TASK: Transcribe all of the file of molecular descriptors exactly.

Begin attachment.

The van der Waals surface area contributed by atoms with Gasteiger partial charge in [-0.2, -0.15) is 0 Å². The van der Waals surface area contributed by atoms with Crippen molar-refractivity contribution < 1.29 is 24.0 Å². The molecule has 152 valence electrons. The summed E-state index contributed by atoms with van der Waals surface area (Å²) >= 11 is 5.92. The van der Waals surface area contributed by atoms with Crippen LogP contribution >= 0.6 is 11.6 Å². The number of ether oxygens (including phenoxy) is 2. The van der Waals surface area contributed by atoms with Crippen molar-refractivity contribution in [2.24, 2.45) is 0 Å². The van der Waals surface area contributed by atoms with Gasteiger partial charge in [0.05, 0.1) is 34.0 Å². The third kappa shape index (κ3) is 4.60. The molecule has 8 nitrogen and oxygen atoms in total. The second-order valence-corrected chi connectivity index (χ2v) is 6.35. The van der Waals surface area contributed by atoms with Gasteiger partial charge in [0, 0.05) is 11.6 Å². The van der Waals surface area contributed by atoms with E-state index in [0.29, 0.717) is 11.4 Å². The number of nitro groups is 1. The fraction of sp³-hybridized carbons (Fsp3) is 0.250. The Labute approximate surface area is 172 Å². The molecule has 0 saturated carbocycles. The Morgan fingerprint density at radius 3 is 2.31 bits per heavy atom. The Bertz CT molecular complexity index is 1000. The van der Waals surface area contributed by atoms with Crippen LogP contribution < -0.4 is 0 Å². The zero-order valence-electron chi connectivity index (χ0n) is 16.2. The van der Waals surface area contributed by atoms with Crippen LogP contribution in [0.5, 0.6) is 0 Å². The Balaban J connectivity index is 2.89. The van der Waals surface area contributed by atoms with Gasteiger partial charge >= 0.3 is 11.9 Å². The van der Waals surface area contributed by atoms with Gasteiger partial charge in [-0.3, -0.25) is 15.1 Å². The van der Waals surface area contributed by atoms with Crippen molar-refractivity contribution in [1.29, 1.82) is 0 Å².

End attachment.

The van der Waals surface area contributed by atoms with Gasteiger partial charge in [-0.2, -0.15) is 0 Å². The van der Waals surface area contributed by atoms with Crippen molar-refractivity contribution < 1.29 is 24.0 Å². The molecule has 152 valence electrons. The summed E-state index contributed by atoms with van der Waals surface area (Å²) >= 11 is 5.92. The van der Waals surface area contributed by atoms with Crippen LogP contribution >= 0.6 is 11.6 Å². The number of ether oxygens (including phenoxy) is 2. The van der Waals surface area contributed by atoms with Crippen molar-refractivity contribution in [2.24, 2.45) is 0 Å². The van der Waals surface area contributed by atoms with Gasteiger partial charge in [0.05, 0.1) is 34.0 Å². The third kappa shape index (κ3) is 4.60. The molecule has 8 nitrogen and oxygen atoms in total. The second-order valence-corrected chi connectivity index (χ2v) is 6.35. The van der Waals surface area contributed by atoms with Gasteiger partial charge in [0, 0.05) is 11.6 Å². The van der Waals surface area contributed by atoms with E-state index in [0.29, 0.717) is 11.4 Å². The number of nitro groups is 1. The fraction of sp³-hybridized carbons (Fsp3) is 0.250. The Labute approximate surface area is 172 Å². The molecule has 0 saturated carbocycles. The Morgan fingerprint density at radius 3 is 2.31 bits per heavy atom. The Bertz CT molecular complexity index is 1000. The van der Waals surface area contributed by atoms with Crippen LogP contribution < -0.4 is 0 Å². The zero-order valence-electron chi connectivity index (χ0n) is 16.2. The van der Waals surface area contributed by atoms with Crippen LogP contribution in [0.5, 0.6) is 0 Å². The Balaban J connectivity index is 2.89. The van der Waals surface area contributed by atoms with Gasteiger partial charge >= 0.3 is 11.9 Å². The van der Waals surface area contributed by atoms with Gasteiger partial charge in [-0.3, -0.25) is 15.1 Å². The van der Waals surface area contributed by atoms with Crippen molar-refractivity contribution in [1.29, 1.82) is 0 Å².